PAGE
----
Do I need asset protection? Some say they need it to protect the wealth they’ve accumulated over the years, but never end up doing anything about it. Others recognize the importance of asset protection planning given their liability-prone profession, but think that nothing will ever happen to them. Most forgo protecting their assets due to a lack of knowledge on why asset protection exists in the first place. Many feel that asset protection planning is only for the wealthy.
Regardless of the reason, ALL feel the overwhelming need to protect their assets when they find themselves sued, about to be named a defendant, have some ridiculous money judgment rendered against them, or are placed in a situation of duress.
Getting sued is easy in the United States. Many lawyers will take the case on contingency, or for free, and only take their fee upon recovering a substantial amount of money from you, the defendant. Note, substantial is a relative term here. What may be a miniscule sum for a corporate executive, say $5,000.00 in damages, can become very burdensome for a recent college graduate.
There is no discrimination in this legal playing field, and if you have assets, even less valuable assets, they can be taken away. Results-oriented judges and juries show no sympathy either. Regardless of your situation, if the facts don’t seem to weigh in your favor, chances are you can expect a judgment.
Moreover, those in liability-prone professions get sued all the time. A great many of these lawsuits are downright frivolous and are quickly defeated in court. However, frivolous lawsuits are lawsuits nonetheless, and hiring a good defense attorney will cost you money.
There exists an infinite number of scenarios that could put your assets, or better said, your financial future, in jeopardy. Luckily, there are many things that can be done to help prevent an unwanted result.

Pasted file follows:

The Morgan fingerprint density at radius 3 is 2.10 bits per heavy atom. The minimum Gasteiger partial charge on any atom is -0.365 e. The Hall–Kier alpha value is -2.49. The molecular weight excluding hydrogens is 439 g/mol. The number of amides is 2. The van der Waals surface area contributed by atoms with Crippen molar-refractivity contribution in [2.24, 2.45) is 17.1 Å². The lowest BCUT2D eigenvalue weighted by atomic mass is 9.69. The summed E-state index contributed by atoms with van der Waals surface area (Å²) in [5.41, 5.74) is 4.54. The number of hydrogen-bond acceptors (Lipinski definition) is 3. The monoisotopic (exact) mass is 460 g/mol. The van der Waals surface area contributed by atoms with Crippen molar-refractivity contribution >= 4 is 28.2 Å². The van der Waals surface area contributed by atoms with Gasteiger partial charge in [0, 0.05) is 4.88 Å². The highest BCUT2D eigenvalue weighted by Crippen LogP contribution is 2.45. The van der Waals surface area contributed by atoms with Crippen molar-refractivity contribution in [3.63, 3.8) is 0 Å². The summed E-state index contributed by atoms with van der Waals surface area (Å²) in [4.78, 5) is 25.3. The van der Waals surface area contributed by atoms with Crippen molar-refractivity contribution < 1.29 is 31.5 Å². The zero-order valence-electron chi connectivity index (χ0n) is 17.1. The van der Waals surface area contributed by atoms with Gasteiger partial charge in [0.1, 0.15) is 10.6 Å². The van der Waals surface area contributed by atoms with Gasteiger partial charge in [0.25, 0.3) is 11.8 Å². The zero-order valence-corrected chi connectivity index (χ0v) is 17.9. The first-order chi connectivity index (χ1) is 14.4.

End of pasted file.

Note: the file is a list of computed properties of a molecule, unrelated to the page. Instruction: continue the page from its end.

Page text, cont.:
Philosophy Behind Asset Protection
Take these following examples:
Defense against plaintiffs’ attorneys
One goal of asset protection planning is to make it very unattractive to sue you. As mentioned before, the majority of these cases are taken on contingency, or for free. If a plaintiff approaches his attorney with a claim, valid or not, the attorney will conduct a cost-benefit analysis. This entails the following: will the suspected amount of the final judgment rendered against you, coupled with the fee taken out of the recovery, justify the attorney’s time spent on the case?
Evidently, the more difficult it is to secure a judgment that can be enforced and collected on will very much weigh in your favor. Thus, having your assets shielded off by a wall of protection would have to be dismantled; dismantling takes time, and in a plaintiffs’ attorneys eyes, this upsets the cost-benefit analysis.
On the contrary, failing to protect your assets leaves them vulnerable. With no “wall” to overcome, securing a judgment that can be enforced and collected on will be much easier, thus increasing the likelihood that a plaintiffs’ attorney would take the case.
Defense against creditors’ attorneys
Nearly all the above applies here. However, creditors’ attorneys, especially those working for banks, do not work on contingency; they are paid by the hour. On the one hand, if enforcing and collecting on a judgment proves extremely difficult, i.e. it would take many working hours to accomplish, if at all, the cost-benefit analysis is again weighed back in your favor.
On the other hand, because banks have a seemingly infinite amount of money, they are likely to spend substantial amounts of it to enforce and collect on their judgment. For these types of creditors, what was a cost-benefit analysis for plaintiffs’ attorneys is transformed into a practical matter for creditors’ attorneys.
Still, protecting your assets gives you bargaining power. If the creditor does not walk away and give up — which happens — they will likely want to negotiate a settlement. Therefore, having an asset protection plan will give you the leverage you need to negotiate a favorable settlement and make the creditor go away.